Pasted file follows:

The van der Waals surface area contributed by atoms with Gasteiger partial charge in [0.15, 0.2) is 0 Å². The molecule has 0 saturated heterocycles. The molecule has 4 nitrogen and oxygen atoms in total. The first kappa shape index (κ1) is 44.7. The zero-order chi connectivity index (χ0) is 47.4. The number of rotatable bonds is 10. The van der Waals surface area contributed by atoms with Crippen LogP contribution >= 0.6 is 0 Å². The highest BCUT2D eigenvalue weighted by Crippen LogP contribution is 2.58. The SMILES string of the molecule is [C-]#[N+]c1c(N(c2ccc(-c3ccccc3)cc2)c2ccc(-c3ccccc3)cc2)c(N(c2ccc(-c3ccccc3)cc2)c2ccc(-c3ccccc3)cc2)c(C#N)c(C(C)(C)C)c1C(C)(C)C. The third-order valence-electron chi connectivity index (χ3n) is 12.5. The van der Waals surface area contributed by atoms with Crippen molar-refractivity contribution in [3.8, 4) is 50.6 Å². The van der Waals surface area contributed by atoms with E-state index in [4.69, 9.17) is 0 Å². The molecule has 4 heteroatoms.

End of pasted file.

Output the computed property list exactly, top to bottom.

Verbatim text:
The van der Waals surface area contributed by atoms with Gasteiger partial charge in [0.15, 0.2) is 0 Å². The molecule has 0 saturated heterocycles. The molecule has 4 nitrogen and oxygen atoms in total. The first kappa shape index (κ1) is 44.7. The zero-order chi connectivity index (χ0) is 47.4. The number of rotatable bonds is 10. The van der Waals surface area contributed by atoms with Crippen LogP contribution >= 0.6 is 0 Å². The highest BCUT2D eigenvalue weighted by Crippen LogP contribution is 2.58. The SMILES string of the molecule is [C-]#[N+]c1c(N(c2ccc(-c3ccccc3)cc2)c2ccc(-c3ccccc3)cc2)c(N(c2ccc(-c3ccccc3)cc2)c2ccc(-c3ccccc3)cc2)c(C#N)c(C(C)(C)C)c1C(C)(C)C. The third-order valence-electron chi connectivity index (χ3n) is 12.5. The van der Waals surface area contributed by atoms with Crippen molar-refractivity contribution in [3.8, 4) is 50.6 Å². The van der Waals surface area contributed by atoms with E-state index in [4.69, 9.17) is 0 Å². The molecule has 4 heteroatoms.